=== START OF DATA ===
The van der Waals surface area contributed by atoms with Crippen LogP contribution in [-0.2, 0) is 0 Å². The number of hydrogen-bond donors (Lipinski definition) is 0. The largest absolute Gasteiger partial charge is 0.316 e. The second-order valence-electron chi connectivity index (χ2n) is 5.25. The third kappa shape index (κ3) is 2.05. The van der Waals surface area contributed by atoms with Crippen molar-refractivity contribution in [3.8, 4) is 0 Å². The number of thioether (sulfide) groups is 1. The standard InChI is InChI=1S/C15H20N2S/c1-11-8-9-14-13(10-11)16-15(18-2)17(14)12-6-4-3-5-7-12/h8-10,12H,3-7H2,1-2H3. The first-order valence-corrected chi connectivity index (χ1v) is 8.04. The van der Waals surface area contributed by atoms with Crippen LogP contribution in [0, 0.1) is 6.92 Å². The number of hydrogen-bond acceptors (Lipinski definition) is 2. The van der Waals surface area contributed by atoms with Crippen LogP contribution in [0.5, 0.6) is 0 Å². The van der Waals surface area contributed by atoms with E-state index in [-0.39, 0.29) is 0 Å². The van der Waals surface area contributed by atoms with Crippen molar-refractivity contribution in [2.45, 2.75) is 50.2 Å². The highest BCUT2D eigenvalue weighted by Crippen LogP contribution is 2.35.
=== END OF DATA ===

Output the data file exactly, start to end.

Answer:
The van der Waals surface area contributed by atoms with Crippen LogP contribution in [-0.2, 0) is 0 Å². The number of hydrogen-bond donors (Lipinski definition) is 0. The largest absolute Gasteiger partial charge is 0.316 e. The second-order valence-electron chi connectivity index (χ2n) is 5.25. The third kappa shape index (κ3) is 2.05. The van der Waals surface area contributed by atoms with Crippen molar-refractivity contribution in [3.8, 4) is 0 Å². The number of thioether (sulfide) groups is 1. The standard InChI is InChI=1S/C15H20N2S/c1-11-8-9-14-13(10-11)16-15(18-2)17(14)12-6-4-3-5-7-12/h8-10,12H,3-7H2,1-2H3. The first-order valence-corrected chi connectivity index (χ1v) is 8.04. The van der Waals surface area contributed by atoms with Crippen LogP contribution in [0, 0.1) is 6.92 Å². The number of hydrogen-bond acceptors (Lipinski definition) is 2. The van der Waals surface area contributed by atoms with Crippen LogP contribution in [0.5, 0.6) is 0 Å². The van der Waals surface area contributed by atoms with E-state index in [-0.39, 0.29) is 0 Å². The van der Waals surface area contributed by atoms with Crippen molar-refractivity contribution in [2.45, 2.75) is 50.2 Å². The highest BCUT2D eigenvalue weighted by Crippen LogP contribution is 2.35.